08/07/10,RED,1,20,14.9
08/07/10,RED,1,20,14.9
19/07/10,BLUE,1,20,12.4
19/07/10,BLUE,1,20,12.4
19/07/10,RED,1,20,12.4
19/07/10,RED,1,20,12.4
share|improve this answer
2  
Thanks, a lovely solution – moadeep Apr 10 '13 at 10:53
    
Your month array will contain 24 entries instead of 12. It'll work as long as the OP doesn't want to print all of the months. Consider using 2 arrays for monthNr2Nm and monthNm2Nr. – Ed Morton Apr 10 '13 at 12:49
    
@EdMorton I know, I was just being lazy, I don't see the OP wanting to iterate over the array but changed it just in case. – iiSeymour Apr 10 '13 at 12:53
    
@sudo_O - agreed but other people looking for answers to "similar" questions might see it. Mostly I think it helps with clarity if you have 2 separate arrays, even if the one used in the split is just named "tmp" or something. – Ed Morton Apr 10 '13 at 13:13

@sudo_O's answer is fine but here's an alternative:

$ cat tst.awk
BEGIN{ RS="---+\n"; OFS=","; months="JanFebMarAprMayJunJulAugSepOctNovDec" }
NR==1{ print "Date","Camera","Head","Duration","Activity"; next }
{ print sprintf("%04d%02d%02d",$6,(match(months,$2)+2)/3,$3),$7,$9,$12,$16 }

$ gawk -f tst.awk file
Date,Camera,Head,Duration,Activity
20100708,BLUE,1,20,14.9
20100708,BLUE,1,20,14.9
20100708,RED,1,20,14.9
20100708,RED,1,20,14.9
20100719,BLUE,1,20,12.4
20100719,BLUE,1,20,12.4
20100719,RED,1,20,12.4
20100719,RED,1,20,12.4

Note that I used GNU awk above so I could set the RS to more than a single character. With other awks just convert all the "---..."s lines to a blank line or control character or something and set RS accordingly before running the script.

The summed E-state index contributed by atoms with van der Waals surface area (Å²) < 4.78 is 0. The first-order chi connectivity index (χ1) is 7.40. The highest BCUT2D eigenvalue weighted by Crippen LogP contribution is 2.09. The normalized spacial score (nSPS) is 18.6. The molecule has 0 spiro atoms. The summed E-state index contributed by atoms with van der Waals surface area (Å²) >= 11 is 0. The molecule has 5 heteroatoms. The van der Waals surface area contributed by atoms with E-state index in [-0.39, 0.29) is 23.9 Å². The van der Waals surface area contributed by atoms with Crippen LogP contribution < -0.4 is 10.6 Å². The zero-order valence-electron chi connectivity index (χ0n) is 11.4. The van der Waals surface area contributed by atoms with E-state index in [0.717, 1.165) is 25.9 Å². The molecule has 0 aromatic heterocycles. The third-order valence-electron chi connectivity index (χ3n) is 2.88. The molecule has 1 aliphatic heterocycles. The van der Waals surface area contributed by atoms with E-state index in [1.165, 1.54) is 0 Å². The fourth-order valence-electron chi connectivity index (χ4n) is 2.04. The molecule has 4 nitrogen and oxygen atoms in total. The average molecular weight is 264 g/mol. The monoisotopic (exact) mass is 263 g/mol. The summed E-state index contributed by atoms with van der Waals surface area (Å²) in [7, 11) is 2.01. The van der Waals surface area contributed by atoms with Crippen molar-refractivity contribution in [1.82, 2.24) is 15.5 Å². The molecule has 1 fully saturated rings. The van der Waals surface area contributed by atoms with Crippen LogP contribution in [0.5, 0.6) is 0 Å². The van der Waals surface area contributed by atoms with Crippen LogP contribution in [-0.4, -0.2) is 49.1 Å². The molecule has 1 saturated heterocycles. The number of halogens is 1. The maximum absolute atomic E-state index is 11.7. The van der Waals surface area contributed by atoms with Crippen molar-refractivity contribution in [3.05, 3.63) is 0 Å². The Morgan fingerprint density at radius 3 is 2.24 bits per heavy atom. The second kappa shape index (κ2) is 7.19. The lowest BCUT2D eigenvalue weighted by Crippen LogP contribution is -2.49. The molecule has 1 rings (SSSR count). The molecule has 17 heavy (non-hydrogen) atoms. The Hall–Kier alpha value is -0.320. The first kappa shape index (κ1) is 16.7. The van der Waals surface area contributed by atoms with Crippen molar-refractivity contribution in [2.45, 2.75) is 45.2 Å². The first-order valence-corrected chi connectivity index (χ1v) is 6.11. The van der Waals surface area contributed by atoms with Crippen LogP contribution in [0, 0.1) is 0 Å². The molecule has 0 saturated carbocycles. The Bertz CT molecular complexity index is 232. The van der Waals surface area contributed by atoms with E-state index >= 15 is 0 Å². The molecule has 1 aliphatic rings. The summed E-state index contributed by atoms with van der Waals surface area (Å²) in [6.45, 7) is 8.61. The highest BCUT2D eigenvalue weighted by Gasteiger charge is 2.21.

If you don't like my suggested date format, tweak the sprintf() to suit.

share|improve this answer

I figured I would show how to actually parse the input, rather than just performing string transformations.

#! /usr/bin/env perl
use strict;
use warnings;
use Date::Parse;
use Date::Format;
use Text::CSV;

sub convert_date{
  my $time = str2time($_[0]);
  # iso 8601 style:
  return time2str('%Y-%m-%d',$time); # YYYY-MM-DD

  # or the outdated style output you wanted
  return time2str('%d/%m/%y',$time); # DD/MM/YY
}

my %multiply_table = (
  s => 1,
  m => 60,
  h => 60 * 60,
  d => 60 * 60 * 24,
);
sub convert_duration{
  my($d,$s) = $_[0] =~ /^ \s* (\d+) \s* (\w) \s* $/x;
  die "Invalid duration '$_[0]'" unless $d && $s;
  return $d * $multiply_table{$s};
}

my @field_list = qw'Date Camera Head Duration Activity';

my $csv = Text::CSV->new( { eol => "\n" } );

# print header
$csv->print( \*STDOUT, \@field_list );

# set record separator
local $/ = ('-' x 38) . "\n";

# parse data
while(<>){
  chomp; # remove record separator
  next unless $_; # skip empty section
  my($time,$camdat,@fields) = split m/\n/; # split up the fields

  my %data;


  # split camera and head fields
  @data{qw(Camera Head)} = split /\s+Head\s+/, $camdat;

  # parse lines like:
  #   Duration = 20 s
  #   Activity = 14.9 MBq
  #   Sensitivity = 305 cps/MBq
  for(@fields){
    my($key,$value) = /(\w+) \s* = \s* (.*) /x;
    $data{$key} = $value;
  }

  # at this point we start reducing precision

  $data{Date} = convert_date( $time );

  # remove measurement units
  $data{Duration} = convert_duration($data{Duration}); # safe
  $data{Activity} =~ s/[^\d]*$//; # unsafe

  $csv->print(\*STDOUT, [@data{@field_list}]);
}
share|improve this answer